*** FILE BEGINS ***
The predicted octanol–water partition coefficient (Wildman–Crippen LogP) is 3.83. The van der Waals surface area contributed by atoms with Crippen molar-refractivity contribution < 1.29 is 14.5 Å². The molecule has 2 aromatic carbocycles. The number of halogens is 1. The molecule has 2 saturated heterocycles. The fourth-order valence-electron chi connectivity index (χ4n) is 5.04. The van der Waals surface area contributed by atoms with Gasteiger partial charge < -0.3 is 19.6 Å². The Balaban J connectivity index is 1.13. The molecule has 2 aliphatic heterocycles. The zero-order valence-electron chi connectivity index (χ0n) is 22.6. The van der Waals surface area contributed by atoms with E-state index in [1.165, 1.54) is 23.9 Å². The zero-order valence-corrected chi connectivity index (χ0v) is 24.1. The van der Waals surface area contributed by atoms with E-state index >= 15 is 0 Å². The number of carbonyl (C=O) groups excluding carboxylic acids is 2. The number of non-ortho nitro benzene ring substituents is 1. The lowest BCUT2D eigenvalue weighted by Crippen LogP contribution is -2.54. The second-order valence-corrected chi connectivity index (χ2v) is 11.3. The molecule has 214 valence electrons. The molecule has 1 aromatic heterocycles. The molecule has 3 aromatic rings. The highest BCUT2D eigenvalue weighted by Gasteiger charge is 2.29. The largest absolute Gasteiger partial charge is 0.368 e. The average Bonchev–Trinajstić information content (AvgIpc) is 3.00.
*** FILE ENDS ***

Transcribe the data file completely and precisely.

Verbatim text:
The predicted octanol–water partition coefficient (Wildman–Crippen LogP) is 3.83. The van der Waals surface area contributed by atoms with Crippen molar-refractivity contribution < 1.29 is 14.5 Å². The molecule has 2 aromatic carbocycles. The number of halogens is 1. The molecule has 2 saturated heterocycles. The fourth-order valence-electron chi connectivity index (χ4n) is 5.04. The van der Waals surface area contributed by atoms with Gasteiger partial charge < -0.3 is 19.6 Å². The Balaban J connectivity index is 1.13. The molecule has 2 aliphatic heterocycles. The zero-order valence-electron chi connectivity index (χ0n) is 22.6. The van der Waals surface area contributed by atoms with E-state index in [1.165, 1.54) is 23.9 Å². The zero-order valence-corrected chi connectivity index (χ0v) is 24.1. The van der Waals surface area contributed by atoms with E-state index >= 15 is 0 Å². The number of carbonyl (C=O) groups excluding carboxylic acids is 2. The number of non-ortho nitro benzene ring substituents is 1. The lowest BCUT2D eigenvalue weighted by Crippen LogP contribution is -2.54. The second-order valence-corrected chi connectivity index (χ2v) is 11.3. The molecule has 214 valence electrons. The molecule has 1 aromatic heterocycles. The molecule has 3 aromatic rings. The highest BCUT2D eigenvalue weighted by Gasteiger charge is 2.29. The largest absolute Gasteiger partial charge is 0.368 e. The average Bonchev–Trinajstić information content (AvgIpc) is 3.00.